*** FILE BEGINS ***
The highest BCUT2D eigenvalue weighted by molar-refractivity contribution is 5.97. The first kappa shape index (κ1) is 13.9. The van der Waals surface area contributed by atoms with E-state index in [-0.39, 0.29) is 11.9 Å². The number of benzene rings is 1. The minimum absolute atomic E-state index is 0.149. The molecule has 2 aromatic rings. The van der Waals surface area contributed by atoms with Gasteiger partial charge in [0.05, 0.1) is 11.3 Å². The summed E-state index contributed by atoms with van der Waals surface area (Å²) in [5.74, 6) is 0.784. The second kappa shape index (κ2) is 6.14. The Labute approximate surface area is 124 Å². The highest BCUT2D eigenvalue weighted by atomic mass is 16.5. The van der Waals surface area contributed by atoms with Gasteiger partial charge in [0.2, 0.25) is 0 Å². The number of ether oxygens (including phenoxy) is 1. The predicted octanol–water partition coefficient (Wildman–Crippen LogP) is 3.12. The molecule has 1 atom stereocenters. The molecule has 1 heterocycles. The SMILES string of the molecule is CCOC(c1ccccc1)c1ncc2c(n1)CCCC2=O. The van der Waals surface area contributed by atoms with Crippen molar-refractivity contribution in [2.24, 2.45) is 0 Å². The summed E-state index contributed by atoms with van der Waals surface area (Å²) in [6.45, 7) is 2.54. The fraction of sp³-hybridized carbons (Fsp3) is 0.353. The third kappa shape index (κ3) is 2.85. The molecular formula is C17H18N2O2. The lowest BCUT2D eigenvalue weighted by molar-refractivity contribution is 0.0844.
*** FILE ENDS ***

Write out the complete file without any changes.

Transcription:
The highest BCUT2D eigenvalue weighted by molar-refractivity contribution is 5.97. The first kappa shape index (κ1) is 13.9. The van der Waals surface area contributed by atoms with E-state index in [-0.39, 0.29) is 11.9 Å². The number of benzene rings is 1. The minimum absolute atomic E-state index is 0.149. The molecule has 2 aromatic rings. The van der Waals surface area contributed by atoms with Gasteiger partial charge in [0.05, 0.1) is 11.3 Å². The summed E-state index contributed by atoms with van der Waals surface area (Å²) in [5.74, 6) is 0.784. The second kappa shape index (κ2) is 6.14. The Labute approximate surface area is 124 Å². The highest BCUT2D eigenvalue weighted by atomic mass is 16.5. The van der Waals surface area contributed by atoms with Gasteiger partial charge in [0.2, 0.25) is 0 Å². The number of ether oxygens (including phenoxy) is 1. The predicted octanol–water partition coefficient (Wildman–Crippen LogP) is 3.12. The molecule has 1 atom stereocenters. The molecule has 1 heterocycles. The SMILES string of the molecule is CCOC(c1ccccc1)c1ncc2c(n1)CCCC2=O. The van der Waals surface area contributed by atoms with Crippen molar-refractivity contribution in [2.24, 2.45) is 0 Å². The summed E-state index contributed by atoms with van der Waals surface area (Å²) in [6.45, 7) is 2.54. The fraction of sp³-hybridized carbons (Fsp3) is 0.353. The third kappa shape index (κ3) is 2.85. The molecular formula is C17H18N2O2. The lowest BCUT2D eigenvalue weighted by molar-refractivity contribution is 0.0844.